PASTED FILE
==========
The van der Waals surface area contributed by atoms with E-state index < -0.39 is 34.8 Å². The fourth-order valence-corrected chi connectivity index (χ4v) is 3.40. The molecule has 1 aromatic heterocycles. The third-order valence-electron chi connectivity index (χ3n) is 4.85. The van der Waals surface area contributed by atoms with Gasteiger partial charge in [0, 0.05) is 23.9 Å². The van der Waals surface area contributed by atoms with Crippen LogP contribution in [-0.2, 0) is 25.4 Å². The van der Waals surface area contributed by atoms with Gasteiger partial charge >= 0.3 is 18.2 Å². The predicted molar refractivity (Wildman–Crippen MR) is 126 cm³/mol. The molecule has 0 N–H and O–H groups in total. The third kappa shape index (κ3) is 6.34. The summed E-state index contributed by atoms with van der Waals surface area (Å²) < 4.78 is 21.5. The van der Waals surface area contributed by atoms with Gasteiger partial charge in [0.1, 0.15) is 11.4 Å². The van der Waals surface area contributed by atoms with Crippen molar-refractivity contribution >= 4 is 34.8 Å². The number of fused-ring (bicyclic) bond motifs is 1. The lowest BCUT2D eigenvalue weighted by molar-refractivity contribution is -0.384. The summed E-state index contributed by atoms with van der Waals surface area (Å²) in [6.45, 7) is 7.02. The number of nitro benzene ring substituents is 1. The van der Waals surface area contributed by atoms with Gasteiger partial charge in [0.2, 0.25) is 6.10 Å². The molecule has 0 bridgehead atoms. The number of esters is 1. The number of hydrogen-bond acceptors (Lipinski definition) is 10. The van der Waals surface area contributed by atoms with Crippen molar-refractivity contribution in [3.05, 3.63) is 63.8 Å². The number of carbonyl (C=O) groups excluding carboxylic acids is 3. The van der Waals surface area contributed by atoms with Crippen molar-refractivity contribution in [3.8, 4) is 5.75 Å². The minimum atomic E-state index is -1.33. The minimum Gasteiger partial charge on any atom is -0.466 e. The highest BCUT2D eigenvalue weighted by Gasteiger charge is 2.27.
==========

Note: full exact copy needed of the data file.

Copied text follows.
The van der Waals surface area contributed by atoms with E-state index < -0.39 is 34.8 Å². The fourth-order valence-corrected chi connectivity index (χ4v) is 3.40. The molecule has 1 aromatic heterocycles. The third-order valence-electron chi connectivity index (χ3n) is 4.85. The van der Waals surface area contributed by atoms with Gasteiger partial charge in [0, 0.05) is 23.9 Å². The van der Waals surface area contributed by atoms with Crippen LogP contribution in [-0.2, 0) is 25.4 Å². The van der Waals surface area contributed by atoms with Gasteiger partial charge >= 0.3 is 18.2 Å². The predicted molar refractivity (Wildman–Crippen MR) is 126 cm³/mol. The molecule has 0 N–H and O–H groups in total. The third kappa shape index (κ3) is 6.34. The summed E-state index contributed by atoms with van der Waals surface area (Å²) < 4.78 is 21.5. The van der Waals surface area contributed by atoms with Gasteiger partial charge in [0.1, 0.15) is 11.4 Å². The van der Waals surface area contributed by atoms with Crippen molar-refractivity contribution >= 4 is 34.8 Å². The number of fused-ring (bicyclic) bond motifs is 1. The lowest BCUT2D eigenvalue weighted by molar-refractivity contribution is -0.384. The summed E-state index contributed by atoms with van der Waals surface area (Å²) in [6.45, 7) is 7.02. The number of nitro benzene ring substituents is 1. The van der Waals surface area contributed by atoms with Gasteiger partial charge in [0.2, 0.25) is 6.10 Å². The molecule has 0 bridgehead atoms. The number of esters is 1. The number of hydrogen-bond acceptors (Lipinski definition) is 10. The van der Waals surface area contributed by atoms with Crippen molar-refractivity contribution in [3.05, 3.63) is 63.8 Å². The number of carbonyl (C=O) groups excluding carboxylic acids is 3. The van der Waals surface area contributed by atoms with Crippen molar-refractivity contribution in [3.8, 4) is 5.75 Å². The minimum atomic E-state index is -1.33. The minimum Gasteiger partial charge on any atom is -0.466 e. The highest BCUT2D eigenvalue weighted by Gasteiger charge is 2.27.